FORT JOHNSON -- A single line of blue duct tape wrapped around Old Fort Johnson marks the floodwaters' crest when Tropical Storm Irene swept through the Mohawk River community a year ago.
The tape is almost 7 feet above the National Historic Landmark's grassy lawn.
The 18th-century homestead, Guy Park Manor in Amsterdam and Schoharie Crossing near Fort Hunter were among the historic sites inundated when the storm came through last Aug. 28. The assault cost an estimated $11 million to $13 million to about 40 New York State-owned parks and historic sites.
Museum coordinator Alessa Wylie of the Montgomery County Historical Society, which has its headquarters in Old Fort Johnson, recalled the frantic effort by staff and volunteers to protect centuries-old artifacts as the rains came.
"When the water began flowing into the basement, it sounded like a waterfall," Wylie said.
The storm flooded the first floor of the museum as well as that of another Colonial-era building, which served as the visitors center. The fort's original privy, believed to be one of only a handful from that era still standing, was knocked over and became lodged against a concrete wall.
The interior plaster of the now-upright outhouse has cracked and fallen, but the original two wood seats are intact.
As disruptive as the storm was to Old Fort Johnson, the damage was worse downriver at Guy Manor. Floodwaters tore away large sections from the Georgian limestone home and carried off about 2,000 of the 20,000 artifacts belonging to the Walter Elwood Museum, which leased the building from the state. The floodwaters destroyed the entire contents of two exhibit rooms and ruined equipment worth tens of thousands of dollars, executive director Ann Peconie said.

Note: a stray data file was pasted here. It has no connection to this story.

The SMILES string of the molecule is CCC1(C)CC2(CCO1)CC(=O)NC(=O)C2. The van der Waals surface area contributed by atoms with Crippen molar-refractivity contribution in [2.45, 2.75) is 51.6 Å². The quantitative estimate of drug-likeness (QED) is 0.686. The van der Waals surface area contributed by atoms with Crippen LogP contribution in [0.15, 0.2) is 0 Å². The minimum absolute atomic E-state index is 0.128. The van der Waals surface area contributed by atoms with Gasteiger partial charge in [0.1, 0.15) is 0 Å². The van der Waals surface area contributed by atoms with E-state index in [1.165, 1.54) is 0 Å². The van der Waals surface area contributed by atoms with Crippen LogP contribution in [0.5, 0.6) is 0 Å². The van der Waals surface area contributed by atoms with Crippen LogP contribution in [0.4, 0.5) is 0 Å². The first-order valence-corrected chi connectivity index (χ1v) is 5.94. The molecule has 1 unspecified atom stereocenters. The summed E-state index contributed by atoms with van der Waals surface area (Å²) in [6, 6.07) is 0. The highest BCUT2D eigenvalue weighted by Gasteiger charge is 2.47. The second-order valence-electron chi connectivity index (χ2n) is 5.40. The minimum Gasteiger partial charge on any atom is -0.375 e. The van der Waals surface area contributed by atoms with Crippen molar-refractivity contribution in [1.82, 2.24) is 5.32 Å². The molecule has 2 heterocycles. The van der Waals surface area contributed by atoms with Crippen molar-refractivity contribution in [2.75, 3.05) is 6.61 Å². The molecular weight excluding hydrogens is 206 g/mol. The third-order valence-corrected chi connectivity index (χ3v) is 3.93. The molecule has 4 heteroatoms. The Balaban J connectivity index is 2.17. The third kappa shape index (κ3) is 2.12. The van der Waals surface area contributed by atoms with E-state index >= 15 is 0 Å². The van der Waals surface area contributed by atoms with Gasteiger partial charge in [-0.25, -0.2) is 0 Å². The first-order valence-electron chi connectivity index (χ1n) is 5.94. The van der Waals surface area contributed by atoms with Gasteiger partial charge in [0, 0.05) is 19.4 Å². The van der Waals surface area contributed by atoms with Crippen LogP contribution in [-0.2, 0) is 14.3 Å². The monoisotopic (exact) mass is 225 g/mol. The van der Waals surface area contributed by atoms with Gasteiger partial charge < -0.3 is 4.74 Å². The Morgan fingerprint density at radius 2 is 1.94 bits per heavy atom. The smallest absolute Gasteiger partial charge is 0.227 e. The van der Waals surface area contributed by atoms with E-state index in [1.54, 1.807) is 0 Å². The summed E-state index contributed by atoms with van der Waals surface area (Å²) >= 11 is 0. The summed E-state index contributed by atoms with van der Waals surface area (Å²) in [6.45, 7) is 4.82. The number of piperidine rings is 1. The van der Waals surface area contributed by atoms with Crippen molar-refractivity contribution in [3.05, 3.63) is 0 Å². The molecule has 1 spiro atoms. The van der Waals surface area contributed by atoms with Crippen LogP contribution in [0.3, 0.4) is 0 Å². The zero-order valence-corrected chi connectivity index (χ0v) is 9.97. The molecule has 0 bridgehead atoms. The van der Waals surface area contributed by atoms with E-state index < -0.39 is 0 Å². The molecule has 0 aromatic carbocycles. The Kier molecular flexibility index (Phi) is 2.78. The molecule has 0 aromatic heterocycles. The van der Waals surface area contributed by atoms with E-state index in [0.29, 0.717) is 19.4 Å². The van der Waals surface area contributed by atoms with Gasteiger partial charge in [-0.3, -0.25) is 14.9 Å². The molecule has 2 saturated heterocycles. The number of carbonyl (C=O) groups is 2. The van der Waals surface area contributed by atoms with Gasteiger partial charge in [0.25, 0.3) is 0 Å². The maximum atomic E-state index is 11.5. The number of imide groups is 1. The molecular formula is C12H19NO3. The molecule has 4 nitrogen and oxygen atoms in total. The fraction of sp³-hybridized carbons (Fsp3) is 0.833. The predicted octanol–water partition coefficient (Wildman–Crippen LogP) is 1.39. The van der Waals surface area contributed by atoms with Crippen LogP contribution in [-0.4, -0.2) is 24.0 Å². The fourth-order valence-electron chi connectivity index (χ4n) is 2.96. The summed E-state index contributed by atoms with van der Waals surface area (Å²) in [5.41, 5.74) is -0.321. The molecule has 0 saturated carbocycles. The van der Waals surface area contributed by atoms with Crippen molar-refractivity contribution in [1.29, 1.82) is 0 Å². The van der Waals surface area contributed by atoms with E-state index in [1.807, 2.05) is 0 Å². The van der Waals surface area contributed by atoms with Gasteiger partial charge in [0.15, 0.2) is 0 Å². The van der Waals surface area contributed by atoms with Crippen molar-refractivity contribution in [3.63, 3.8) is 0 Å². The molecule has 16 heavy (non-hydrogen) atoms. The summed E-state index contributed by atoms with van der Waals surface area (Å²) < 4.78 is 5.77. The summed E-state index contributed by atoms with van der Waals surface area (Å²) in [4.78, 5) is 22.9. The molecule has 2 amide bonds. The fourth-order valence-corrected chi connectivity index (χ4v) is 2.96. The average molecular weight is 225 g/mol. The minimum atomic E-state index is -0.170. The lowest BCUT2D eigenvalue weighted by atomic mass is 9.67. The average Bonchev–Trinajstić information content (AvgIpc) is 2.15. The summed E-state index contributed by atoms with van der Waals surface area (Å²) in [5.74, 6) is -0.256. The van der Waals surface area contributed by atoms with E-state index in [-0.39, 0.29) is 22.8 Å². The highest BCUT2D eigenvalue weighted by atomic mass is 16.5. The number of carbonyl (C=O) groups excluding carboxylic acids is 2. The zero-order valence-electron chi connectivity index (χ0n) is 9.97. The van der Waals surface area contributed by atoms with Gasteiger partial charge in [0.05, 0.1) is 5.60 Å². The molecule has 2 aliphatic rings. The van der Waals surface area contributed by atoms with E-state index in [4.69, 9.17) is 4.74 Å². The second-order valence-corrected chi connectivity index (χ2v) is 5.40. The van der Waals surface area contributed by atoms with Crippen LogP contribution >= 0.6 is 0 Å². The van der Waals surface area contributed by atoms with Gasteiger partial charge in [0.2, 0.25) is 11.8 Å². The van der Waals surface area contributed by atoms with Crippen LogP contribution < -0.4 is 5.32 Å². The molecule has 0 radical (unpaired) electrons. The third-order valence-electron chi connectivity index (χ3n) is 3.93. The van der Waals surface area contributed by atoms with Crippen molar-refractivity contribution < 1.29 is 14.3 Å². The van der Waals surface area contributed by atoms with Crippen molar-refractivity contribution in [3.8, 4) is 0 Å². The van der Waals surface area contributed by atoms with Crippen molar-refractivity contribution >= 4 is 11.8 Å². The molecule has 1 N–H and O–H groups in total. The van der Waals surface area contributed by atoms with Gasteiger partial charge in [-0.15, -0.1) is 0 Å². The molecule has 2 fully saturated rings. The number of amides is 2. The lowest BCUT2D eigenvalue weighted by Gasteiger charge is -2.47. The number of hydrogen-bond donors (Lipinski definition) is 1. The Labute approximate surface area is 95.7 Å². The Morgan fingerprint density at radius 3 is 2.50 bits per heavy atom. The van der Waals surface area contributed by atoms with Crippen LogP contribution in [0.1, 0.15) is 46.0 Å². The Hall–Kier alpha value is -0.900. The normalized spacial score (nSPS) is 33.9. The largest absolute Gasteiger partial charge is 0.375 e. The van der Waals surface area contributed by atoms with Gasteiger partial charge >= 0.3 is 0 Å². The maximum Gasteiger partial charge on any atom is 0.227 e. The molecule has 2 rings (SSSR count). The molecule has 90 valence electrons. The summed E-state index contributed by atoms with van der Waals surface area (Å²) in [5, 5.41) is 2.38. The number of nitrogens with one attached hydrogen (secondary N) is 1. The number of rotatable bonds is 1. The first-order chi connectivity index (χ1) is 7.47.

Since then, museum staffers have nearly finished sorting, cleaning and re-cataloguing items that survived the flood. The museum is using a former car dealership as temporary storage space until it moves to a new home in Amsterdam. Federal disaster aid helped cover some of the losses, Peconie said.
At Schoharie Crossing State Historic Site, the storm came with an unexpected benefit. When the Schoharie Creek overflowed its banks, it swept away the parking lot, revealing the remains of the frontier fort built by the British in the early 1700s to protect the local Mohawk Indians. After the flood, archaeologists spent several months excavating the exposed foundations and discovered numerous 18th-century artifacts.
"It was a terrible disaster, but there have also been some good things that came out of it," site manager Janice Fontanella said.